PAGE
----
In another aspect of the invention, a method for generating a reference signal for a modulated signal transmitted from a remote station to a communications station that includes an array of antenna elements and spatial processing means is disclosed, the method including: separating from the signals received at the antenna elements a copy signal corresponding to the signal transmitted by the particular remote station, the separating using an initial spatial weight vector corresponding to the particular remote station; determining from the terminal copy signal a reference signal having substantially the same frequency offset and time alignment as the received antenna signals; and computing a new spatial weight vector by optimizing a cost function, the cost function using the received antenna signals and the reference signal. For demodulation, the method further includes extracting the symbols of the modulated signal. The separating step and possibly the reference generating step may be repeated at least once, using in the repetition of the separating step the new spatial weight vector previously determined in the new weight computing step instead of the initial spatial weight vector. In one implementation, the reference signal generating further includes estimating a frequency offset and a timing misalignment of the copy signal; and correcting the copy signal for frequency offset and timing misalignment to form a corrected copy signal. In this, the reference signal determining step includes synthesizing a corrected reference signal that has substantially the same frequency offset and timing alignment as the corrected copy signal; and applying frequency offset and time misalignment to the corrected reference signal to form a frequency offset and time misaligned reference signal having the same frequency offset and time misalignment as the received antenna signals.

[0023]
In one implementation, the step of determining the reference signal includes, for each of a set of sample points, constructing an ideal signal sample from the copy signal at the same sample point, the ideal signal sample having a phase determined from the copy signal at the sample point, with the phase of the ideal signal sample at an initial symbol point set to be an initial ideal signal phase, relaxing the phase of the ideal signal sample towards the copy signal sample phase to produce the phase of the reference signal; and producing the reference signal having the phase of the reference signal determined in the relaxing step.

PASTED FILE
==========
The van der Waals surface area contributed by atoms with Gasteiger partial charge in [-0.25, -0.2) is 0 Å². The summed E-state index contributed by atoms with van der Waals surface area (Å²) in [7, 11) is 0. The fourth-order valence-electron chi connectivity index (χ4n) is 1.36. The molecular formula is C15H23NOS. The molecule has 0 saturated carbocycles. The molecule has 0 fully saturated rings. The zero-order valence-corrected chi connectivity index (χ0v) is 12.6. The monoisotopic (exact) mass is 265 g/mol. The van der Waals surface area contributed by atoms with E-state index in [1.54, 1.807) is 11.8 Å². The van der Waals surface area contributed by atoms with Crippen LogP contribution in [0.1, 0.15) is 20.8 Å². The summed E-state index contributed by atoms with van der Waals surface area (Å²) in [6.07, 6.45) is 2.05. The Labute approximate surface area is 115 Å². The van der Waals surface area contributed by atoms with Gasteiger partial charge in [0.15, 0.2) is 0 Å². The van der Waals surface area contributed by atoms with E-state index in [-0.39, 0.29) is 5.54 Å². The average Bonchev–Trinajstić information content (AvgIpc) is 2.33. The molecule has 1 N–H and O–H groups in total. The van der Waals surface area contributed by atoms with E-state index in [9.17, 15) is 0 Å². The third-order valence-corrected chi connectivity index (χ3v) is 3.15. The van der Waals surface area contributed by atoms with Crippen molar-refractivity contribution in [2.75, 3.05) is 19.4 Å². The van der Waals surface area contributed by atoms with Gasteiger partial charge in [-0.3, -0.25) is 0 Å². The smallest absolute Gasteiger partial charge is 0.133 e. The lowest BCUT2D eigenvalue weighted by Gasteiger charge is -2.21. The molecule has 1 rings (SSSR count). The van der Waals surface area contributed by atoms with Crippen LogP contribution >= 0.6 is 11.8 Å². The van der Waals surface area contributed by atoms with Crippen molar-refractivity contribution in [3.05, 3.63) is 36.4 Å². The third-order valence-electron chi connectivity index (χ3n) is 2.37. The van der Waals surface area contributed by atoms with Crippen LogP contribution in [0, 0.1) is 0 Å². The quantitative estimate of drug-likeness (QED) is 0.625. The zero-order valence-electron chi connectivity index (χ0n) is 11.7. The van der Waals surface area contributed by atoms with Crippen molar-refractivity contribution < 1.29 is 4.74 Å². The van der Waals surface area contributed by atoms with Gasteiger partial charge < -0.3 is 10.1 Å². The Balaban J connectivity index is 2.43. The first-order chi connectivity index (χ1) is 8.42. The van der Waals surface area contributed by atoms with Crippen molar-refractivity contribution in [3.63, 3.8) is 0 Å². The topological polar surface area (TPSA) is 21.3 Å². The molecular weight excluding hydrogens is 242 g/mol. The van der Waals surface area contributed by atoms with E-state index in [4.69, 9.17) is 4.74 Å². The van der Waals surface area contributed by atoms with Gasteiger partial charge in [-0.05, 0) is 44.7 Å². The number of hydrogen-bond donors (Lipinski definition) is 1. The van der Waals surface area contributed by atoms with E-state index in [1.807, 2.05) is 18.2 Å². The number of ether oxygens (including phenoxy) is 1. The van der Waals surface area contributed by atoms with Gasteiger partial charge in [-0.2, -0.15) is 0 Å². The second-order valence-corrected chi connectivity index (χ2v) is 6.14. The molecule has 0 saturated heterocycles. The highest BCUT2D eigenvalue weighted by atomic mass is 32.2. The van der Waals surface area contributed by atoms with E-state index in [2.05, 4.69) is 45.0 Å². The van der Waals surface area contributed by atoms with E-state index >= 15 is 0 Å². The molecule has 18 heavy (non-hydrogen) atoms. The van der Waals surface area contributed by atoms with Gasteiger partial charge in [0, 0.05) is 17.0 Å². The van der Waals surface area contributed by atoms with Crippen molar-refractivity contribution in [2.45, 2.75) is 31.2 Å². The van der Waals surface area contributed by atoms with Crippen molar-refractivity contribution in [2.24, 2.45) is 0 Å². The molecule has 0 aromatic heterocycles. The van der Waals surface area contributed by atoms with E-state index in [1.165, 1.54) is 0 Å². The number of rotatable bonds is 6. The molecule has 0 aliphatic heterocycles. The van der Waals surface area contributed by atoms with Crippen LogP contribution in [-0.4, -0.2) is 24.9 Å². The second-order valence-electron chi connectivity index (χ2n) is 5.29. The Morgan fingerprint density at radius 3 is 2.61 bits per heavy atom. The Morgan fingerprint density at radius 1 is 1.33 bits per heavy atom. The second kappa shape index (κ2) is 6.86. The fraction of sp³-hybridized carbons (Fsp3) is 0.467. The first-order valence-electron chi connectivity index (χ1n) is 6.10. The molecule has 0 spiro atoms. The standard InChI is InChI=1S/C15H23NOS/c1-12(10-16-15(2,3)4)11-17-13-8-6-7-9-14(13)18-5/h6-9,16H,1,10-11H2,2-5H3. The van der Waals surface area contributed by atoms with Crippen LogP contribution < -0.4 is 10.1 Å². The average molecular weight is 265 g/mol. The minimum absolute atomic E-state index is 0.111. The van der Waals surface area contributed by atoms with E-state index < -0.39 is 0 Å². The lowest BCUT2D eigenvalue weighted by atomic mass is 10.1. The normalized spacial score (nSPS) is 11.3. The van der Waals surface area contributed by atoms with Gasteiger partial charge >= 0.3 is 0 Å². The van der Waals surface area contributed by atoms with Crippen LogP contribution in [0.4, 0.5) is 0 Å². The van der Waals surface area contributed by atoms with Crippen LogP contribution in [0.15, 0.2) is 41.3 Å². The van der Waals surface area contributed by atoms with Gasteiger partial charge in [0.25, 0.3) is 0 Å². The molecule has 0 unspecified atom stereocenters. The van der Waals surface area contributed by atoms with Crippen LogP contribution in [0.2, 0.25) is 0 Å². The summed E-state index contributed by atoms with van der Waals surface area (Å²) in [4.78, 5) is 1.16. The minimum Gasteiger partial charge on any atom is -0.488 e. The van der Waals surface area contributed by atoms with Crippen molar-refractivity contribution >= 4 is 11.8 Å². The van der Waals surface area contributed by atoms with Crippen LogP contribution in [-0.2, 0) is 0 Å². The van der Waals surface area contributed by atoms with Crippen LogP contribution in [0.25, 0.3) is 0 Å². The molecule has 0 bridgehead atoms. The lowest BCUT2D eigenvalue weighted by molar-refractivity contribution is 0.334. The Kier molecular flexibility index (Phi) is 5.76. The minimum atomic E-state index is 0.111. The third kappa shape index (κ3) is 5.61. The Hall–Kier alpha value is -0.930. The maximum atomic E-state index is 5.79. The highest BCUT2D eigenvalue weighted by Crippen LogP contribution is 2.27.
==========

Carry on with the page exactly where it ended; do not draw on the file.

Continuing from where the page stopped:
[0024]
In another implementation, the corrected reference signal synthesizing step includes coherently demodulating the corrected copy signal to form signal symbols; and remodulating the signal symbols to form the corrected reference signal having substantially the same timing alignment and frequency offset as the corrected copy signal.
BRIEF DESCRIPTION OF THE DRAWINGS

[0025]
The present invention will be more fully understood from the detailed preferred embodiments of the invention, which, however, should not be taken to limit the invention to any specific embodiment but are for explanation and better understanding only. The embodiments in turn are explained with the aid of the following figures:

[0026]
[0026]FIG. 1 is a block diagram of the first embodiment of a spatial processing receiver system that includes a reference signal generator and demodulator according to some aspects of the invention.

[0027]
[0027]FIG. 2 is a block diagram of the second embodiment of a spatial processing receiver system that includes a reference signal generator and demodulator according to some aspects of the invention.

[0028]
[0028]FIG. 3 shows the constellation of a DQPSK signal.

[0029]
[0029]FIG. 4 shows a block diagram for the tracking reference signal generator and demodulator according to some aspects of the invention.

[0030]
[0030]FIG. 5 is a flow chart of the timing alignment estimation method used in the preferred embodiment of the system of FIG. 2.

[0031]
[0031]FIG. 6 is a flow chart of the frequency offset estimation method used in the preferred embodiment of the first version of the system of FIG. 2.

[0032]
[0032]FIG. 7 is a flow chart of the frequency offset estimation method used in the preferred embodiment of the first version of the system of FIG. 2.

[0033]
[0033]FIG. 8 is a block diagram of the second version of the system of FIG. 2 with a coherent signal demodulator based reference signal generator.

[0034]
[0034]FIG. 9 is a flow chart of the Viterbi and Viterbi frequency offset compensation method used in one embodiment of the second version of the system of FIG. 2.

[0035]
[0035]FIG. 10 is a flow chart of the Maximum Likelihood DFTbased frequency offset compensation method used in another embodiment of the second version of the system of FIG. 2.

[0036]